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Inspo

The Making Of A Mural With Artist Emily Eisenhart

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If you haven’t heard, we’re opening an extra-special new store in Austin, and we can’t waaaait (July 31st people, save the date). To help spread our excitement, we tapped local artist Emily Eisenhart to paint a supersized mural in front of our future new digs. She’s inspired by natural landscapes like the beaches of Washington and Southwestern deserts—so her style is right up our alley. Read on to learn more about Emily and find out what it was like to work on such a big project.

First things first, when did you start getting into large-scale murals?

I painted my first mural in 2013 on a total whim. I’d never painted anything wider than a 36-inch canvas. My friends were opening an arts warehouse in San Francisco, where I lived at the time, and wanted my artwork in the space. I showed up, found the tallest wall I could find and said, “That’s the one.” It took me an entire week to paint, and it was remarkable to see my tiny drawings become 18 feet tall.

So what’s the planning process like for tackling one of these things?

Every mural begins as a blank page in a sketchbook. I typically start by visiting the location and observing the wall at several times throughout the day—if it’s an outdoor mural I look at it morning, noon and night, paying attention to the way light plays off the surface. If it’s a restaurant or retail establishment, I’ll look at the foot traffic.

During the site visit, I snap a few photos to use as a backdrop for artwork. Then I sit down and draw. I always begin with pen and paper and I’ve more recently started drawing with my iPad Pro. It allows me to overlay sketches on photos of the space, quickly creating many iterations of the artwork. I’m constantly experimenting with different colors and shapes, channeling inspiration from the place, conversations with the client or from any mood boards I’ve created. Even with technology playing a role, my process is hands-on and often messy. I cut paint chips up into mural motifs, rearranging them into scenes. I draw every day. I push myself to create without prompts or rules and make time to experiment and try new things.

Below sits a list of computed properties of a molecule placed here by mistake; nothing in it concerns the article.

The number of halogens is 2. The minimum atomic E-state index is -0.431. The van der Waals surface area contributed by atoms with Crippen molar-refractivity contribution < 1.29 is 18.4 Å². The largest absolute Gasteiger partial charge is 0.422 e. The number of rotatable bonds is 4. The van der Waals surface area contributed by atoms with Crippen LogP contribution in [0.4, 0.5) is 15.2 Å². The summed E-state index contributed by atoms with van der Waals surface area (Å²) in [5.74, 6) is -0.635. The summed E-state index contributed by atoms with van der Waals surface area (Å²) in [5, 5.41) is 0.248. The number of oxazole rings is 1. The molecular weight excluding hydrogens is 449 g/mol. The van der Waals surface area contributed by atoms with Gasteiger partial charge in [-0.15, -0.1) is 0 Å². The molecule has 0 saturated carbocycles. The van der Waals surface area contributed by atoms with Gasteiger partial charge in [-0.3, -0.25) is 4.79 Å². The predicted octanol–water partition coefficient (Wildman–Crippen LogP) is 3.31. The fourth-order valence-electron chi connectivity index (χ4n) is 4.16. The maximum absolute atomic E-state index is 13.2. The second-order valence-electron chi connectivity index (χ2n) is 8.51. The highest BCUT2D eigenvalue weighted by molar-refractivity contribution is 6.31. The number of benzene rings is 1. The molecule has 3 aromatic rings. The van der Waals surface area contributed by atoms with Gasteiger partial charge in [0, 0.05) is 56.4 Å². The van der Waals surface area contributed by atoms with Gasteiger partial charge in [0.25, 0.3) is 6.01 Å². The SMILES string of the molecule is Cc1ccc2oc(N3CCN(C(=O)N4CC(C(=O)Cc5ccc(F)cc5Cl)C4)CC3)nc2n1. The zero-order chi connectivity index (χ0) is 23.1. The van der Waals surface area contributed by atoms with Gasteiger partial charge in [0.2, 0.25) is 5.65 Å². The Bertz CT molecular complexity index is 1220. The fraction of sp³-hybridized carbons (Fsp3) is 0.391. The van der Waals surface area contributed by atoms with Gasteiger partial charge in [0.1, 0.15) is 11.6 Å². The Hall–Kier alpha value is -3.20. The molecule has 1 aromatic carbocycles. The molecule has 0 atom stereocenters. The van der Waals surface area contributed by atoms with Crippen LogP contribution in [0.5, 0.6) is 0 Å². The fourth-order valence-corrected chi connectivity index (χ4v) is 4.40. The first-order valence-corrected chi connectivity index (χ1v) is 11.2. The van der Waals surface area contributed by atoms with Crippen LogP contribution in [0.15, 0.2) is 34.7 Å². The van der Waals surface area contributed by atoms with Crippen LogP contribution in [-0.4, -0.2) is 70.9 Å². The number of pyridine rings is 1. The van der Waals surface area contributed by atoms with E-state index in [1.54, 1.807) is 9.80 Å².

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Once the mural is planned, how long does it take from start to finish? Can you give us a quick overview of the steps involved?

It depends. Some murals are started and finished within a week and others take a few weeks to execute. The brunt of the work is on the front end, dreaming up the design and preparing the space. Painting the wall, while physically demanding, is almost the easiest part. By that point, I know what I’m doing.

I set up my work area with drop cloths, paint, brushes, rollers, ladders and other tools, then I draw or project the artwork on the wall, loosely tracing around the shapes. Next, I color block, assigning pigments to the shapes that build an underlying guide for the mural. There’s nothing more exhilarating than the first stroke on a blank wall. After that, the rest flows.

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Did you have any inspirations in mind while you worked on our Austin store?

South Congress Avenue is a focal point of a vibrant, eclectic city, so I chose a bright, inviting color palette to celebrate the new store. I filled the wall with shapes and patterns that reflect Austin’s sunny disposition and weather. I also gave a special nod to locals—if you’re an Austinite you’re very familiar with blooming century plants!

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Do you work alone or with a team? (And what’s it like either way?)

Sometimes I paint alone and other times I hire an assistant or a small team. Painting is always more fun with friends, it’s also more efficient. Murals, especially 43-foot-wide ones like the South Congress store barricade, are huge undertakings and it’s helpful to have not only an extra set of hands but camaraderie. A partner also acts as a sounding board if I need to make decisions about composition or color, or if I just need to take a breather.

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How have the reactions to the mural been so far?

So encouraging and full of joy! Locals and tourists have been admiring the wall and sharing kind words. They cheered me on when I was painting (especially on those 100-degree days) and thanked me for making their city more beautiful. I felt proud to live in Austin.

It’s incredible to see people interacting with my work, interpreting it and making it their own. The biggest compliment of all was from a woman who said she changed her commute to work just so she can walk along the “feel-good wall.”

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Austinites, go check out that feel-good wall while you can and make sure to stop by our new SoCo store once it’s open on July 31st. We’ll be hosting fun panels, workshops and pop-ups all week long—you won’t wanna miss ’em.

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Photos & video by Adam Kingman.